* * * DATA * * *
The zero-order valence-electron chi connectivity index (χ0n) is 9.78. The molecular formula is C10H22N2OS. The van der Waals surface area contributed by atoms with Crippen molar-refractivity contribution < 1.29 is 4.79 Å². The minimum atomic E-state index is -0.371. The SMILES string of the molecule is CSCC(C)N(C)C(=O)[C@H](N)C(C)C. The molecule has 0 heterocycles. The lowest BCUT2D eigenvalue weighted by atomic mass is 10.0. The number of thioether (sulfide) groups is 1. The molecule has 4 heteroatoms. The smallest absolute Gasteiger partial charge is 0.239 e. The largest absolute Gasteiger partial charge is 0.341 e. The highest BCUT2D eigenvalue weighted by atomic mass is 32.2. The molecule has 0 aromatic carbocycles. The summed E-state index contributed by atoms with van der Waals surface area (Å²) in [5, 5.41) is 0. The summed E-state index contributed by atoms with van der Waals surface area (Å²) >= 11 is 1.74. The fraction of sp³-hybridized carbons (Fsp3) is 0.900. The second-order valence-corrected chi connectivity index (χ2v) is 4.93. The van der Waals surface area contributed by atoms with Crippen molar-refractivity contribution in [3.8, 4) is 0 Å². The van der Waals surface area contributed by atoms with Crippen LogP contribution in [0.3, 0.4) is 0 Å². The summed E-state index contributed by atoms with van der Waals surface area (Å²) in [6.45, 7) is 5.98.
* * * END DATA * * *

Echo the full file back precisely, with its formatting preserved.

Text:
The zero-order valence-electron chi connectivity index (χ0n) is 9.78. The molecular formula is C10H22N2OS. The van der Waals surface area contributed by atoms with Crippen molar-refractivity contribution < 1.29 is 4.79 Å². The minimum atomic E-state index is -0.371. The SMILES string of the molecule is CSCC(C)N(C)C(=O)[C@H](N)C(C)C. The molecule has 0 heterocycles. The lowest BCUT2D eigenvalue weighted by atomic mass is 10.0. The number of thioether (sulfide) groups is 1. The molecule has 4 heteroatoms. The smallest absolute Gasteiger partial charge is 0.239 e. The largest absolute Gasteiger partial charge is 0.341 e. The highest BCUT2D eigenvalue weighted by atomic mass is 32.2. The molecule has 0 aromatic carbocycles. The summed E-state index contributed by atoms with van der Waals surface area (Å²) in [5, 5.41) is 0. The summed E-state index contributed by atoms with van der Waals surface area (Å²) >= 11 is 1.74. The fraction of sp³-hybridized carbons (Fsp3) is 0.900. The second-order valence-corrected chi connectivity index (χ2v) is 4.93. The van der Waals surface area contributed by atoms with Crippen molar-refractivity contribution in [3.8, 4) is 0 Å². The van der Waals surface area contributed by atoms with Crippen LogP contribution in [0.3, 0.4) is 0 Å². The summed E-state index contributed by atoms with van der Waals surface area (Å²) in [6.45, 7) is 5.98.